Green Day Considering Movie Version Of American Idiot

Documentary on the making of LP also on the drawing board.

Just as the Who turned their classic rock opera Tommy into a movie, Green Day are considering bringing their just-released American Idiot to the big screen.

"We've definitely been talking about someone writing a script for it, and there's been a few different names that have been thrown at us," singer Billie Joe Armstrong said last week. "It sounds really exciting, but for right now it's just talk."

For the Who, who released Tommy in 1969, it took six years to make the movie, which starred singer Roger Daltrey as the title character, a blind, deaf and dumb boy who becomes a world-champion pinball player and cult hero. Fellow musicians Elton John, Eric Clapton and Tina Turner co-starred with Daltrey and the other members of the Who (as well as Jack Nicholson).

"They used musicians, so I guess we'd have to use musicians too," Armstrong joked. "Maybe we'll have, you know, Tim Armstrong come out as Whatsername [the central character of the final song] and we'll get the Madden brothers [Good Charlotte's Benji and Joel] to, I don't know, play some kind of schizophrenic character or something like that."

The Who also turned Tommy into a musical, but Green Day aren't as open to that medium. "There was little bit of a rumor that was going around, but there's no plans to go to Broadway," Armstrong said. "I don't think I could handle seeing St. Jimmy [another character in the album], like ..."

"On ice," drummer Tre Cool finished.

Although the two projects are quite different in scope and sound, Green Day understand why some are calling American Idiot the Tommy for a new generation.

"Well, there's not a lot of references to what would be considered a rock opera or punk-rock opera or anything like that," Armstrong said. "On one side of it, there's the Who, which did Tommy and Quadrophenia, and then there's the other side of it, which is like …"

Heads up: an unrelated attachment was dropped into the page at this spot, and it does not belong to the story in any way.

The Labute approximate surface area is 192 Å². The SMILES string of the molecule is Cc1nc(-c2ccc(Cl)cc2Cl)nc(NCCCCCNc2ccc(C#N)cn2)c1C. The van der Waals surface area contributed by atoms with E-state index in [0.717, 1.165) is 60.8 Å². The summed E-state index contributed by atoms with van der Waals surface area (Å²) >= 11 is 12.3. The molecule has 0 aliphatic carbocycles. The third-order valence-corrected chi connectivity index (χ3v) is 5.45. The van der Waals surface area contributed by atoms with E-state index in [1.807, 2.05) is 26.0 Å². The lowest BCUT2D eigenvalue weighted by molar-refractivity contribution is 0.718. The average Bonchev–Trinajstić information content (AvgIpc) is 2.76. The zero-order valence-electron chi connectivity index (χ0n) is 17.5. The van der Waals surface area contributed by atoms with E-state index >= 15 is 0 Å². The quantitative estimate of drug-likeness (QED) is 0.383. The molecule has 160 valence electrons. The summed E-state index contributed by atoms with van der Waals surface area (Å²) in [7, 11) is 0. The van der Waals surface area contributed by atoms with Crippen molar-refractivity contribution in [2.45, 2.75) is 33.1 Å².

"Rocky Horror [Picture Show]," bassist Mike Dirnt offered.

"Yeah, or like Jethro Tull or something like that," Armstrong continued.

"It's good to be on the good side," Dirnt added.

Although it's not perhaps as spelled out as Tommy, Armstrong insists there's a complete story in American Idiot (see "Jesus Of Suburbia Is The Star Of Green Day's Punk Opera"). A screenwriter, however, would benefit from spending some time with him, he added.

Along with a fictional movie based on the album, which hit stores Tuesday, Green Day are also considering a documentary about the making of the album.

John Roecker, who wrote and directed the animated "Live Freaky! Die Freaky!," featuring Armstrong, Travis Barker and the Maddens, among others (see "Rancid, Blink-182, Green Day Members Step To The Mic For Charles Manson Movie"), shot the recording sessions. "There's a lot of creative hijinks going on in more ways than just playing music," Armstrong said.

In fact, the drama surrounding the American Idiot recording sessions included the theft of the master tapes for what was originally going to be the album, as well as a fair share of inter-band turmoil. Could this be the next "Metallica: Some Kind of Monster," the infamous documentary featuring the metal band in $40,000-a-month therapy sessions?

"Nooo ... no, no, no," Armstrong answered. "First of all, we made a good record."

He paused and then broke out laughing about the slam of St. Anger. "No, there's no therapy," he continued.

"I think we just looked outside of ourselves as individuals, too, and kind of did a little bit of work on ourselves," Dirnt added. "We sat and asked ourselves the hard questions that maybe most couples don't want to ask themselves."

"We're more than a couple, we're a triple," Tre Cool added.

Still, there are reservations about releasing the making-of footage.

"I don't want to back ourselves into a corner, because it seems like such a trend for people to do reality television meets music," Armstrong said. "And I don't know, for us it's about the myth and mystery of a rock band, you know, that's what [surrounded] all my favorite bands. It's like, who cares what underwear I wear or if I'm wearing any at all?"

For more on American Idiot, check out the feature "Anatomy of a Punk Opera" and the live report "Total Idiot : Green Day Perform Their Punk Opera In Hollywood."